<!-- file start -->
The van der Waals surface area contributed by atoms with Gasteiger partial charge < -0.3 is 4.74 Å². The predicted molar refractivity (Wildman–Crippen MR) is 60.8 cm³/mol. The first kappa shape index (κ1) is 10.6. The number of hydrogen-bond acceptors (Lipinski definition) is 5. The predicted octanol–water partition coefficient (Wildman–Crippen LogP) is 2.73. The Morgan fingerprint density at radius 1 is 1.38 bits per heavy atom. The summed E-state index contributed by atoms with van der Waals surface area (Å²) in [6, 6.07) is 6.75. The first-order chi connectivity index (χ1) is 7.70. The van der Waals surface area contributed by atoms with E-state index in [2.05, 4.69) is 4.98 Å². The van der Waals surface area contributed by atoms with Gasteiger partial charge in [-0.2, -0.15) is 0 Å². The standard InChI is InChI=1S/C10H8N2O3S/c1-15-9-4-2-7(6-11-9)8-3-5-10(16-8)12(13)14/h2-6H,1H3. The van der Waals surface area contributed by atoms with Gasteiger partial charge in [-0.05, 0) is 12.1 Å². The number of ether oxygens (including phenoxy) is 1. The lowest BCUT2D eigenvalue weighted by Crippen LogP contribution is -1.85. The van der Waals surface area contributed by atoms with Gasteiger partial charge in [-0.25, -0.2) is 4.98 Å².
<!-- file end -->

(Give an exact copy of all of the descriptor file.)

The van der Waals surface area contributed by atoms with Gasteiger partial charge < -0.3 is 4.74 Å². The predicted molar refractivity (Wildman–Crippen MR) is 60.8 cm³/mol. The first kappa shape index (κ1) is 10.6. The number of hydrogen-bond acceptors (Lipinski definition) is 5. The predicted octanol–water partition coefficient (Wildman–Crippen LogP) is 2.73. The Morgan fingerprint density at radius 1 is 1.38 bits per heavy atom. The summed E-state index contributed by atoms with van der Waals surface area (Å²) in [6, 6.07) is 6.75. The first-order chi connectivity index (χ1) is 7.70. The van der Waals surface area contributed by atoms with E-state index in [2.05, 4.69) is 4.98 Å². The van der Waals surface area contributed by atoms with Gasteiger partial charge in [-0.2, -0.15) is 0 Å². The standard InChI is InChI=1S/C10H8N2O3S/c1-15-9-4-2-7(6-11-9)8-3-5-10(16-8)12(13)14/h2-6H,1H3. The van der Waals surface area contributed by atoms with Gasteiger partial charge in [-0.05, 0) is 12.1 Å². The number of ether oxygens (including phenoxy) is 1. The lowest BCUT2D eigenvalue weighted by Crippen LogP contribution is -1.85. The van der Waals surface area contributed by atoms with Gasteiger partial charge in [-0.25, -0.2) is 4.98 Å².